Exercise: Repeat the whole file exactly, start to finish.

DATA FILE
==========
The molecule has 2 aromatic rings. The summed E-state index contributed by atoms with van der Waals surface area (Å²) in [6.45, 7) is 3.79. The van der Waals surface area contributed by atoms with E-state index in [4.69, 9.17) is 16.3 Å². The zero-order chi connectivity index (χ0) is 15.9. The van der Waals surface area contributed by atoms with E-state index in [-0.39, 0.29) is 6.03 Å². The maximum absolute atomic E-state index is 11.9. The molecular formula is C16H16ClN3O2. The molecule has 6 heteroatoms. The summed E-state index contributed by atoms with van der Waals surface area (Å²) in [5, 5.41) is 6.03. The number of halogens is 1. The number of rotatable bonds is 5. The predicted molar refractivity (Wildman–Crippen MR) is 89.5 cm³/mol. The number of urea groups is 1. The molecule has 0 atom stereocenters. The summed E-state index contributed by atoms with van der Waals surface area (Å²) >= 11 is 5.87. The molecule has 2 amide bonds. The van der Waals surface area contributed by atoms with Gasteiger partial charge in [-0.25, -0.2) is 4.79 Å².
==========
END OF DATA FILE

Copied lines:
The molecule has 2 aromatic rings. The summed E-state index contributed by atoms with van der Waals surface area (Å²) in [6.45, 7) is 3.79. The van der Waals surface area contributed by atoms with E-state index in [4.69, 9.17) is 16.3 Å². The zero-order chi connectivity index (χ0) is 15.9. The van der Waals surface area contributed by atoms with E-state index in [-0.39, 0.29) is 6.03 Å². The maximum absolute atomic E-state index is 11.9. The molecular formula is C16H16ClN3O2. The molecule has 6 heteroatoms. The summed E-state index contributed by atoms with van der Waals surface area (Å²) in [5, 5.41) is 6.03. The number of halogens is 1. The number of rotatable bonds is 5. The predicted molar refractivity (Wildman–Crippen MR) is 89.5 cm³/mol. The number of urea groups is 1. The molecule has 0 atom stereocenters. The summed E-state index contributed by atoms with van der Waals surface area (Å²) >= 11 is 5.87. The molecule has 2 amide bonds. The van der Waals surface area contributed by atoms with Gasteiger partial charge in [-0.25, -0.2) is 4.79 Å².